Alfred Hitchcock's Blackmail is a landmark in British cinema. Released in June 1929, it was hailed as 'the first British all-talkie film'. Characteristically, Hitchcock makes flamboyant use of the new technical and aesthetic opportunities which sound offered. But the film was also released in a silent version, and to this day some critics consider this version a superior work.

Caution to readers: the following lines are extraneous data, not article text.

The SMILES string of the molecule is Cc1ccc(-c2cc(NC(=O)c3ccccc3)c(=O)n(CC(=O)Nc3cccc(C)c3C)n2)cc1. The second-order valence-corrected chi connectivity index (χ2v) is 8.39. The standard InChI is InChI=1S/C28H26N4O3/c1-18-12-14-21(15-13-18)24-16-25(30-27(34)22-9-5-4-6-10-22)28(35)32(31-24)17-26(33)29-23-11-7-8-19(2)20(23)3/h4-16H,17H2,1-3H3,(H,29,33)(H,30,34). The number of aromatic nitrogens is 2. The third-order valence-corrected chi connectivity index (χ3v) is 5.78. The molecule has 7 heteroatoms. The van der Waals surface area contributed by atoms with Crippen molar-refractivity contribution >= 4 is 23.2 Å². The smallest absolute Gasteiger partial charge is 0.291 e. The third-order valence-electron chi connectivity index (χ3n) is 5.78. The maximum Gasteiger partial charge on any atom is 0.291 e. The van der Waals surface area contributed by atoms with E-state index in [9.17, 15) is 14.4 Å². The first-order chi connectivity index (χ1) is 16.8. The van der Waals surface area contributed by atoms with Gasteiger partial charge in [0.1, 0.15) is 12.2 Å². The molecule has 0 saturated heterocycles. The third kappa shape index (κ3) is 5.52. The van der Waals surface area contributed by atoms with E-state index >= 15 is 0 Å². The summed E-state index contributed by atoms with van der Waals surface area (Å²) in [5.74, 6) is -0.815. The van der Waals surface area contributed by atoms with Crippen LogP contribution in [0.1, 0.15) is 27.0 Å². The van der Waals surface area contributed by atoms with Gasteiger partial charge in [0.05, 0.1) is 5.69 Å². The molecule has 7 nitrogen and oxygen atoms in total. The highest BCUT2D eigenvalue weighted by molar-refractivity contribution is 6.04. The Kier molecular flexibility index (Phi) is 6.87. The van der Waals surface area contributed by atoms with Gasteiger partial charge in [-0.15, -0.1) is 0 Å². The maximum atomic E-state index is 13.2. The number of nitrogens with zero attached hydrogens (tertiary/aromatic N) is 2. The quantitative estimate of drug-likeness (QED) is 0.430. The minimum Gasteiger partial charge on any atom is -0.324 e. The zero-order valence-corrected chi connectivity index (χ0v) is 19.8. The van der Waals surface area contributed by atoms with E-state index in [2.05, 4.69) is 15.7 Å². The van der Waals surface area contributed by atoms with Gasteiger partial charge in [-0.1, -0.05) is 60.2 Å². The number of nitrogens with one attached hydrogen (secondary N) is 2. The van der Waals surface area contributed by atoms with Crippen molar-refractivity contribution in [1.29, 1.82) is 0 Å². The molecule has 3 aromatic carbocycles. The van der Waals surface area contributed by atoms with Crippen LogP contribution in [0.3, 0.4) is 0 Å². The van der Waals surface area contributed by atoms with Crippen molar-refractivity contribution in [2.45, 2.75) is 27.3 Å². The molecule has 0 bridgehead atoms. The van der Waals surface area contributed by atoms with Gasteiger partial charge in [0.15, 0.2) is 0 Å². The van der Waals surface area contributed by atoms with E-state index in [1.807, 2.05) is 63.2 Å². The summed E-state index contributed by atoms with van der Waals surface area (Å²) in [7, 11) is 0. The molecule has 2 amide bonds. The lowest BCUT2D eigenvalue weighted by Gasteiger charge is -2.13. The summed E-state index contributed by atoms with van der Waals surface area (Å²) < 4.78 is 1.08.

In his lucid and knowledgeable discussion, Tom Ryall covers both versions of the film. It is, he argues, both a considerable work of art in itself, and also one of the first to display those touches we now think of as typically Hitchcockian: a blonde heroine in jeopardy, a surprise killing, some brilliantly manipulated suspense, and a last-reel chase around a familiar public landmark (in this case the British Museum). There's also a cameo appearance by the Director himself, as a harassed traveller on the London Underground.